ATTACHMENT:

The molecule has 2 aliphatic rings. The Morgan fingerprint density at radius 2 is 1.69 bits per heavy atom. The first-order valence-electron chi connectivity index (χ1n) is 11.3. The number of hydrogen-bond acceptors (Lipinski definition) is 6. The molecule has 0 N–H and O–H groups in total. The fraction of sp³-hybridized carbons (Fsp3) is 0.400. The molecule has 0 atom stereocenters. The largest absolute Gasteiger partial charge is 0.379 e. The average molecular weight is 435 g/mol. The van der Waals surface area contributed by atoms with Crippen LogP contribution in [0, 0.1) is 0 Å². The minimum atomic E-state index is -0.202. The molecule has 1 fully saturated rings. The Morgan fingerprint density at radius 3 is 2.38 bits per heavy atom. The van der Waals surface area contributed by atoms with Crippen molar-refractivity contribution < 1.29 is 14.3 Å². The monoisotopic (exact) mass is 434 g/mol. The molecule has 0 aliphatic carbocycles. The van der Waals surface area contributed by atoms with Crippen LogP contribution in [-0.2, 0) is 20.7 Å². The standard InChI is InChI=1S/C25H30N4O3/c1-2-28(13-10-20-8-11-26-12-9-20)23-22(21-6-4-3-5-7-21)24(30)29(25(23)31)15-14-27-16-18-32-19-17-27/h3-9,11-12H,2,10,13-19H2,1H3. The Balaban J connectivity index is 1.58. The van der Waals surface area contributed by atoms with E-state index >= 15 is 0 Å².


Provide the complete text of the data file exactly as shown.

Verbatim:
The molecule has 2 aliphatic rings. The Morgan fingerprint density at radius 2 is 1.69 bits per heavy atom. The first-order valence-electron chi connectivity index (χ1n) is 11.3. The number of hydrogen-bond acceptors (Lipinski definition) is 6. The molecule has 0 N–H and O–H groups in total. The fraction of sp³-hybridized carbons (Fsp3) is 0.400. The molecule has 0 atom stereocenters. The largest absolute Gasteiger partial charge is 0.379 e. The average molecular weight is 435 g/mol. The van der Waals surface area contributed by atoms with Crippen LogP contribution in [0, 0.1) is 0 Å². The minimum atomic E-state index is -0.202. The molecule has 1 fully saturated rings. The Morgan fingerprint density at radius 3 is 2.38 bits per heavy atom. The van der Waals surface area contributed by atoms with Crippen molar-refractivity contribution < 1.29 is 14.3 Å². The monoisotopic (exact) mass is 434 g/mol. The molecule has 0 aliphatic carbocycles. The van der Waals surface area contributed by atoms with Crippen LogP contribution in [-0.2, 0) is 20.7 Å². The standard InChI is InChI=1S/C25H30N4O3/c1-2-28(13-10-20-8-11-26-12-9-20)23-22(21-6-4-3-5-7-21)24(30)29(25(23)31)15-14-27-16-18-32-19-17-27/h3-9,11-12H,2,10,13-19H2,1H3. The Balaban J connectivity index is 1.58. The van der Waals surface area contributed by atoms with E-state index >= 15 is 0 Å².